Candidates Sought for Peer Recovery Support Specialists

The Addiction and Homeless Resources Task Force is looking for candidates to assist community members who need help recovering from addiction. Although these are not full-time positions, it appears there may be some funding available to provide some compensation to individuals who complete the required training and serve in this capacity.

The Addiction and Homeless Resources Task Force has been working since 2021 to devise strategies for addressing these issues in the Elkins area. The task force includes Elkins Mayor Jerry Marco, Randolph County Sheriff Rob Elbon, and City Councilor Dave Parker (Fifth Ward).

One strategy the task force identified is peer-supported recovery, in which people who are already in recovery are trained to help others access the services and support necessary for their own long-term recovery. These people are known as peer recovery support specialists, and the task force is seeking candidates interested in serving in this role.

Candidates need a high school diploma/GED. They must have been in recovery for at least two years and not have received treatment for a substance use disorder in the previous six months, except for medication assisted treatment (e.g., opioid dependency medications such as buprenorphine).

Candidates who are selected by the task force will receive training and work toward the PRSS certification issued by the West Virginia DHHR. Initial training includes first aid, CPR, and Naloxone administration.

Once trained, specialists would work in teams of two, in coordination with emergency health services, law enforcement, the court system, treatment and recovery programs, and harm reduction programs. These teams will primarily respond with medics or law enforcement to the scenes of overdoses or other substance-abuse related situations. They might also talk with people who have been hospitalized for substance use disorder or collaborate with mental health providers who help people recover from addiction.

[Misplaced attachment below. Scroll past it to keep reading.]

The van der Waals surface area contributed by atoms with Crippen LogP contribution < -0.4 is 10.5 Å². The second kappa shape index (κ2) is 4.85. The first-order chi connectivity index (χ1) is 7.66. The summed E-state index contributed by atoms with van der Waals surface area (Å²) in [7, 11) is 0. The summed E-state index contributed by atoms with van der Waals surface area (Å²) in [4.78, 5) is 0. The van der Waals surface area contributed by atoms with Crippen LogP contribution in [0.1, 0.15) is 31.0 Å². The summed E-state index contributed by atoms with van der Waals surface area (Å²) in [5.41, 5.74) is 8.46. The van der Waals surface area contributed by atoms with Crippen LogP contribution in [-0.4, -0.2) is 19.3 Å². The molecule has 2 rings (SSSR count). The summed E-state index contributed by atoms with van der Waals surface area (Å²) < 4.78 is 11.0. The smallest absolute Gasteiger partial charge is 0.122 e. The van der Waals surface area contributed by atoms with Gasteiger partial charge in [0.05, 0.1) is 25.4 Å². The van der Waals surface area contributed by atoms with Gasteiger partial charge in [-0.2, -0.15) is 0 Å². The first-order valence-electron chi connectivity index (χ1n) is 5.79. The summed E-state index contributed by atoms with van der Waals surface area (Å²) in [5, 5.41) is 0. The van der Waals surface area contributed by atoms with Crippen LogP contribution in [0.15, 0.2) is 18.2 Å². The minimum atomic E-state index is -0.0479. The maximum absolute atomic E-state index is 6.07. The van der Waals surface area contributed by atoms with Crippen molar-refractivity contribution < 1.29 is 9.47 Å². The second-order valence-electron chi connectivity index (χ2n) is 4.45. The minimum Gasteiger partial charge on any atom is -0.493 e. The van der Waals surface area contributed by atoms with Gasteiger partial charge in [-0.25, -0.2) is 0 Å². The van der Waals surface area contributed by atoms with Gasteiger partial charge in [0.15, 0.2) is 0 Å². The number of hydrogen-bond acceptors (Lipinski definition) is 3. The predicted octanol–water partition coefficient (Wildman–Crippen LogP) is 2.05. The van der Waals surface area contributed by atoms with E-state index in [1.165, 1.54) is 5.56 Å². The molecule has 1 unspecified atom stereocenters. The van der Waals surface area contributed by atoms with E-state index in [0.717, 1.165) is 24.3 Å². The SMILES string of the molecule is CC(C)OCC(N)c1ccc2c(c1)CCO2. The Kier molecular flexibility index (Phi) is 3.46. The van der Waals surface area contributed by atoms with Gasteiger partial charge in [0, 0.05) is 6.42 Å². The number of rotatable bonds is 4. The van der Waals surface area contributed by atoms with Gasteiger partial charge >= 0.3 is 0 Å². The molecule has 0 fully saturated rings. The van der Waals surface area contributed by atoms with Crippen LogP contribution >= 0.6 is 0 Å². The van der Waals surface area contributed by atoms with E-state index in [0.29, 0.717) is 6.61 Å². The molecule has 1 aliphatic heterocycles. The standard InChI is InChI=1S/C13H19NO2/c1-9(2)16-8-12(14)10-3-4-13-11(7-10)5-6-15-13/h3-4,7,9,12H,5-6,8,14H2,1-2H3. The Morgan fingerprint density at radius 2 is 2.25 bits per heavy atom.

Markie Jeffries, who is already a certified peer recovery support specialist, will lead the program and supervise the specialists. According to Jeffries, these specialists play a crucial role in the community response to addiction.

“Because of the stigma so many people place on addiction, it can be hard for people who need help to open up to someone in law enforcement or health care,” Jeffries says. “When I tell people my backstory and they see I’ve been in the exact same situation they’re in, they start opening up.”

Jeffries’s backstory includes an opioid addiction that grew out of what was at first only “social” use but eventually led to overdose and incarceration. She has been in recovery since 2017.

In addition to the satisfaction of helping others, working as a peer recovery support specialist has helped Jeffries in her own recovery.

“Doing this work helps keep me humble,” she says. “Throughout my recovery, I was so appreciative of the people who helped me, and I always hoped I could pay that forward by helping others. People suffering from addiction often feel there is no hope for them, and I’m able to show them that’s not true, there is hope for everyone—just look at me. It’s very rewarding work.”

To apply, please send a letter of interest to Markie Jeffries: markieleeann13@gmail.com. Your email should include your own recovery history, your reasons for wishing to serve as a peer recovery support specialist, and any other relevant information you wish to include.

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